Let it be remarked, further, that here it is not a question of the Saviour’s blood as in Romans 3, but of God that raised Jesus our Lord from among the dead. The truth insisted on is not His grace who suffered all for our sins. It is the mighty intervention of God on our behalf in triumphant power, raising out of the dead Him who gave Himself to bear our judgment; or rather as it is here written, who was delivered on account of our offences and was raised to secure our justification. Thus, in Romans 3:26 the point is faith in Jesus; here, it is on Him that raised up Jesus. Such is the God whom we know. The fathers knew Him as He was pleased to reveal at that time and link Himself with them. The God of Abraham, of Isaac, and of Jacob was the giver of promises assuredly to be accomplished in His time. But our God, while the same blessed and blessing Almighty, is (as we can say) far more than this. The Only-begotten who is in the bosom of the Father — He had declared Him — He who was full of grace and truth. Nor this only; for Jesus, conqueror of Satan in life, went down for us into death, was delivered for our offences, and therein so glorified God that His righteousness could not but bring Him up from the dead. The sins that were laid on Him, where are they? Gone for ever: blotted out by His precious blood. Could God leave Him in death who had thus afresh retrieved His glory and bound up with it the means of our eternal blessing? Impossible. He raised Jesus therefore from the dead and gave Him glory, that our faith and hope might be in God.
As God, then, is thus made known to the believer now, so it will be noticed that all is here closed in justifying us. In the same verse of Romans 3, which has been already compared, we read that He might be ‘‘just and the justifier” of him that believeth in Jesus. For as we look on the blood of Jesus shed in expiation God has necessarily a judicial character. Sins must be judged according to all the holiness of a nature to which they are infinitely abhorrent. Here therefore God is declared to be just and the justifier of the believer. But in the end of Romans 4 we see that it is no longer a question of righteous satisfaction, as this had been completely settled in the blood of Jesus. Not so with justification. This derives an immensely increased value from the resurrection of Jesus which gloriously displayed in the Deliverer’s person the victory that was won for us. He was delivered for our offences and was raised for our justifying. It is our Red Sea, and not merely our Passover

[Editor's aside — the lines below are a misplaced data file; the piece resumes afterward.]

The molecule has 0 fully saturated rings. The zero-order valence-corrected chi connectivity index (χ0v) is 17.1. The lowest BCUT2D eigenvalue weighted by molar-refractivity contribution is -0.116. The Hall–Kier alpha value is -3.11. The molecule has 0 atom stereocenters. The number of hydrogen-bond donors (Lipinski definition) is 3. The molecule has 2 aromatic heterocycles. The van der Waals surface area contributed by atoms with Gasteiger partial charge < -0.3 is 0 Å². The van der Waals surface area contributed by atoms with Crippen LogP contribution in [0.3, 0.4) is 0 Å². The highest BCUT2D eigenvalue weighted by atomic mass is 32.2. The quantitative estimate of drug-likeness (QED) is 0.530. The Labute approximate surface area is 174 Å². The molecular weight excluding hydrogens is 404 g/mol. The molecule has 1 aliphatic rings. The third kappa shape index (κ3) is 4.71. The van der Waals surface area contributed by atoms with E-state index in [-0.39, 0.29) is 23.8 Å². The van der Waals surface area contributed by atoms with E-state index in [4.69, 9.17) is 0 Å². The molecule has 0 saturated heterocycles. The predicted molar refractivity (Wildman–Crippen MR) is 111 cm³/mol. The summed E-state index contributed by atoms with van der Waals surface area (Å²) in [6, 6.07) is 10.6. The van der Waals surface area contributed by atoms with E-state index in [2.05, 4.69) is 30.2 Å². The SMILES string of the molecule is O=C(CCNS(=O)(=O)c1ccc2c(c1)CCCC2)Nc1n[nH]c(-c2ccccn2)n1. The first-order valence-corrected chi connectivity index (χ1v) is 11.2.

10 The manuscripts differ widely in this place. The Vatican is not alone in omitting
εὑρηκέναι (“hath found”), which would yield a very easy sense. Most of the copies place
κατὰ σάρκα, but the best have it after
ἐροῦμεν. Προπάτορα is the reading of but few, but perhaps enough; as
πατέρα is the usual form and might easily have slipped in.
11 The Sinai, Vatican, Alexandrian, and Rescript of Paris (C.), with a few cursives, some of the oldest and best copies of the Vulgate, the Syriac (not the later or Philox.), the Coptic, the Erpenian Arabic, and some Greek and Latin fathers did not read
οὐ. Lachmann accordingly leaves it out, and Griesbach counted it a probable omission. Tischendorf too omitted it in his first edition, but replaced it in the second and those subsequent. Meyer adheres to the common text.
Διά with the accus. means “for,” “on account of,” either retrospectively or prospectively, according to the requirement of the context (as here we have instances of each). The active force of
δικαίωσις forbids “because of,” as does Romans 5:1, which makes faith necessary to justification. I have therefore preferred “for” as admitting of a similar latitude in English.